Friday, July 28, 2017

He Feels | She Feels




What happens when your spouse holds on to the positive and you just don't know how to get on board with that anymore?

I'm talking about the state of my mental health.

I'm the wife who has taken dozens of different combinations of drugs, gave talk therapy a few tries and underwent ECT, twice.

He's the husband who stood by my side when I arrived home with new prescription bottles, coaxed me to give it one more try (therapy) and backed me up when I wanted to test the ECT waters again.

You guys, he's been very supportive but I'm at my end and he wants to keep trying.

I get it. I do. He wants me to be better. To enjoy waking up each morning and face the day with a smile. To stop crying and start laughing. I want those things too. When the methods you're using to be better aren't working, it's hard to stay positive.

I used to be able to count on feeling well when October rolled around. Fall is my favorite time of the year. I also don't mind Winter when I'm home all warmed up as the snow falls outside. When Spring hits I'm usually okay until the 80 degree days arrive. Summer, though, is the worst. I can't count on any one time of the year where I'll be on the up and up. It doesn't work like that for me and I'm jealous of those who know.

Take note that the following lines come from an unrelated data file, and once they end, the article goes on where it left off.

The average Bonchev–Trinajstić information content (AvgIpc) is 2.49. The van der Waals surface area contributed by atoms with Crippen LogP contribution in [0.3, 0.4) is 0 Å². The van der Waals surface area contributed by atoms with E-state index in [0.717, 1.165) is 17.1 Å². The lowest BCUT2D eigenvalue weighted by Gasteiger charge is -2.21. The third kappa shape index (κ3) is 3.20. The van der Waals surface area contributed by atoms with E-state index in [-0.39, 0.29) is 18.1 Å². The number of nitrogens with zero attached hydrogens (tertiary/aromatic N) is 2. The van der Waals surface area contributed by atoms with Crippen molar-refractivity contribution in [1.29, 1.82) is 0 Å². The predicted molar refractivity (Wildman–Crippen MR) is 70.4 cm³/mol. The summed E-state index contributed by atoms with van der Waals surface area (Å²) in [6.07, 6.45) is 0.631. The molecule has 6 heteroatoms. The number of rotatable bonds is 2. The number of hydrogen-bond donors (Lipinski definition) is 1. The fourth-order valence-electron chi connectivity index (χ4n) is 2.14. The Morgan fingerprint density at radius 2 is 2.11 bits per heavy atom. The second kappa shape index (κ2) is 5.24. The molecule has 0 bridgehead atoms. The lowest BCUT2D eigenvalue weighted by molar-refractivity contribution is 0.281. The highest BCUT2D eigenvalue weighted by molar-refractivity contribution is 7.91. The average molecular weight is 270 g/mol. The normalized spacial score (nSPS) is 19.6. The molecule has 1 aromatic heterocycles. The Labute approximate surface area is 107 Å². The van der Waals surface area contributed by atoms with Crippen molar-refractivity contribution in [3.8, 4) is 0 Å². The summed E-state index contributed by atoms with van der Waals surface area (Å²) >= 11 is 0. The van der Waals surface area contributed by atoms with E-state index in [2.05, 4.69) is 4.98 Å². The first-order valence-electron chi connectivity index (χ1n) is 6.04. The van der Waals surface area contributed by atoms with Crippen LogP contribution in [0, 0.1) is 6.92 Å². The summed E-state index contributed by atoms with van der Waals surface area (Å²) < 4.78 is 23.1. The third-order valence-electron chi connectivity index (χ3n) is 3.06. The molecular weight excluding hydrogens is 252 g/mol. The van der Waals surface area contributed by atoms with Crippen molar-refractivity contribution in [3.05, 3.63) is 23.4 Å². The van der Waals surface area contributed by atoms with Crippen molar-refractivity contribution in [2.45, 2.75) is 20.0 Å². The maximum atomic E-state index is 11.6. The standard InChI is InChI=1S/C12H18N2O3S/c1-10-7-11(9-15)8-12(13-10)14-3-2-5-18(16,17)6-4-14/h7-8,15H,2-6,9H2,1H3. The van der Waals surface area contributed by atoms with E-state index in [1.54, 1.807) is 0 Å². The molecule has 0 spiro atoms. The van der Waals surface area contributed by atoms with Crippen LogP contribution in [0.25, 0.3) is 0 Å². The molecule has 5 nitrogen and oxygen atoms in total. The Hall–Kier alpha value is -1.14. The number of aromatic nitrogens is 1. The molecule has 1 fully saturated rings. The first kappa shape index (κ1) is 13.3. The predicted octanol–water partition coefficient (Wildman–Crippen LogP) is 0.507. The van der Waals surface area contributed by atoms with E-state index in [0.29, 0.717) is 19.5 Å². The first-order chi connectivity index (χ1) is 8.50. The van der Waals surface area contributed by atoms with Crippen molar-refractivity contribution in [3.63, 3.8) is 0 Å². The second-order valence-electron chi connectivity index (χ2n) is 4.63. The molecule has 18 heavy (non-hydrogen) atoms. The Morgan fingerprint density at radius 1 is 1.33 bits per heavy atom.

My days consist of intrusive thoughts and paranoia (although, if you wonder if you're paranoid, can you really be?). I want to rush though the work day so I can get home and be in my pajamas. Some days I cook dinner and other days it's a cereal kind of night.

I can't remember the last time I wasn't depressed.

I can't remember the last time I smiled and laughed throughout an entire day.

I can't remember the last time I felt like I truly wanted to keep breathing.

When is this going to change?

Wednesday, July 26, 2017

Coming Out of the {Bipolar} Closet



I've been open with everyone in my life since my bipolar diagnosis almost eight years ago. When my family and I relocated from Florida to Colorado to start over, I hid it from people who didn't already know. I thought I could erase the fact that I'm bipolar if I didn't allow the discussion to surface. It worked for a short while.

I took a job that was intense; complete with yelling and screaming from the owner every single day. Once I figured it was time to look for a new job, I wasn't doing so hot with my mentally ill self.